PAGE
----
Saturn is the sixth planet from the Sun and the second-largest in the Solar System, after Jupiter. It is a gas giant with an average radius about nine times that of Earth. Although only one-eighth the average density of Earth, with its larger volume Saturn is just over 95 times more massive. Saturn is named after the Roman god of agriculture; its astronomical symbol represents the god’s sickle. Saturn has a prominent ring system that consists of nine continuous main rings and three discontinuous arcs and that is composed mostly of ice particles with a smaller amount of rocky debris and dust. Sixty-two moons are known to orbit Saturn, of which fifty-three are officially named.
Titan, Saturn’s largest moon, and the second-largest in the Solar System, is larger than the planet Mercury, although less massive, and is the only moon in the Solar System to have a substantial atmosphere.
The cosmic voice of Saturn
Known since the most ancient times as Saturnius Mons, seen as a god of generation, dissolution, plenty, wealth, agriculture and periodic renewal. In later developments he came to be also a god of time. His reign was depicted as a Golden Age of plenty and peace. The Temple of Saturn in the Roman Forum housed the state treasury. In December, he was celebrated at what is perhaps the most famous of the Roman festivals, the Saturnalia, a time of feasting, role reversals, free speech, gift-giving and revelry.
Saturnalia was an ancient Roman festival in honour of the deity Saturn, held on December 17 of the Julian calendar and later expanded with festivities through to 23 December. The holiday was celebrated with a sacrifice at the Temple of Saturn, in the Roman Forum, and a public banquet, followed by private gift-giving, continual partying, and a carnival atmosphere that overturned Roman social norms: gambling was permitted, and masters provided table service for their slaves.
In ancient Hebrew, Saturn is called Shabbathai (שבתי). Its angel is Cassiel (Caphziel ,קפציאל) and its intelligence or beneficial spirit is Agiel (אגיאל). His darker aspect is Zazel (זזל). In Jewish mysticism and Mesopotamian mythology, Cassiel is associated with the planet Saturn and the direction north. He is the controller of the moon. In the magical text ”Berit Menucha” (ברית מנוחה), Cassiel is associated with kefitzat haderech (קפיצת הדרך), the ability to travel quickly through space. Ancient Hebrew amulets bearing his name are used to drive away one’s enemies. The words on the charm are written with the blood of a bird and then tied to the foot of a dove. The dove is then set to flight, taking one’s enemy with it. Should the bird refuse to fly, it is a sign that one’s enemies won’t depart either. Archangel Cassiel can also be called: Casiel, Cassel, Castiel, Cas, Cass, Casitiel, Castael, Mocoton, Kaziel, Kafkiel, Qafsiel, Qaphsiel, Qaspiel, Quaphsiel.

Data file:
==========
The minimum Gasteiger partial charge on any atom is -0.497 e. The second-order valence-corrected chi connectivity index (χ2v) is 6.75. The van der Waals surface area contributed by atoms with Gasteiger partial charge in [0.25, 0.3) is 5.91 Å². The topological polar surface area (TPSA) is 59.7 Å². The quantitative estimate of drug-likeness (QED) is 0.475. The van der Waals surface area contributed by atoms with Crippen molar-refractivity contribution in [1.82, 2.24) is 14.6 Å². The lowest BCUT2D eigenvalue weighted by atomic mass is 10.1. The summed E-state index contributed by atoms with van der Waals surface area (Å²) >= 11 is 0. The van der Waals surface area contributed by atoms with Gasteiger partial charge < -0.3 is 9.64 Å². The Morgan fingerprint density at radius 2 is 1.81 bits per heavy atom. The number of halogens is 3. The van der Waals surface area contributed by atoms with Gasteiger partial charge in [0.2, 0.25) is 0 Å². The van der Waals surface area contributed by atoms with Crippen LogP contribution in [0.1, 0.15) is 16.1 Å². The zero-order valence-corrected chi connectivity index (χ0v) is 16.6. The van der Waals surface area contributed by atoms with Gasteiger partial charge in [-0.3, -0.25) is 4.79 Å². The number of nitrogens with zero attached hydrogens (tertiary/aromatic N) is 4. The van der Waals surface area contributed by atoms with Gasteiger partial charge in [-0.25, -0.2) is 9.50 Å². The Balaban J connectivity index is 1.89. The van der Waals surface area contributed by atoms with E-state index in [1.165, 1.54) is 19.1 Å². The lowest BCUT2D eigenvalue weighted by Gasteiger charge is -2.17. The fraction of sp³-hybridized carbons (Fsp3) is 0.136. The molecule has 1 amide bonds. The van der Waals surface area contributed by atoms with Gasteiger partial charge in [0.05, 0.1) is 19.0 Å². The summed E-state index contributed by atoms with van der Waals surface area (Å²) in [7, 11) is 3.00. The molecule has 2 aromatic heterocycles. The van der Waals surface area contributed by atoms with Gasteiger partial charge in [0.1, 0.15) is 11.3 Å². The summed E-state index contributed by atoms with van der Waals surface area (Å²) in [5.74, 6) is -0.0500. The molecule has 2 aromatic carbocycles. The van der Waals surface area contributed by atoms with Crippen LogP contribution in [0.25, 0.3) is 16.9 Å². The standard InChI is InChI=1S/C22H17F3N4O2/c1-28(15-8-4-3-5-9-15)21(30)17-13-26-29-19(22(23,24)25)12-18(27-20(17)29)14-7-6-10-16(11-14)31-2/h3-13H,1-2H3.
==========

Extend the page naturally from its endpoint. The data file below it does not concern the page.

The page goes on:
Gustav Davidson writes that Qafsiel is described as the ruler of the seventh heaven in 3 Enoch.
However, Odeberg’s edition only states in a footnote that Qafsiel is:
One of the guardians of the door of the seventh Hall.
NASA’s Cassini spacecraft began the last chapter of its 20-year mission to Saturn. Diving deeper into Saturn’s rings than ever before, scientists hope that the data from Cassini’s final orbits will help to improve our understanding of the giant ringed planet. The probe’s last act will be to plunge itself into the planet’s atmosphere, where it will burn up and become part of the planet itself.
In rabbinic literature, the Kabbalah is the only text to relate the identity of angels with souls. Tradition differs as to how many classes of angels exist although all relate the number of angel classes to the heavens in a one-to-one ratio. One of the older and most common views, divides angels into seven classes. Another tradition states that there are only three true archangels and only three heavens. And then there is a third tradition, combining the two aforementioned for a total of ten classes of angels. Yet another theory relates the names of the archangels to the planets.
In such works as the ”Key of Solomon” (Mafteah Shelomoh, מפתח שלמה), it says:
It serveth to invoke the Spirits who are under the Firmament.
Described in ”Hekhalot Rabbati” (Greater Hekhalot ההיכלות רבתי, The Hekhalot literature) as a guardian of the palace, armed with a lightning-dripping sword (which shouts “Ruin!”) as well as a bow, tempests, light, and powerful winds — weapons which he uses against anyone not fit to see God. Later described in the same work as one of three “guardians of the entrance of the seventh palace“, alongside Dumiel (דומיאל) and Gabriel (גבריאל). ”Sefer Raziel” (ספר רזיאל המלאך) lists Qephetzial as the prince of Saturn. The Zohar describes Kafziel as one of the two chief aids to Gabriel.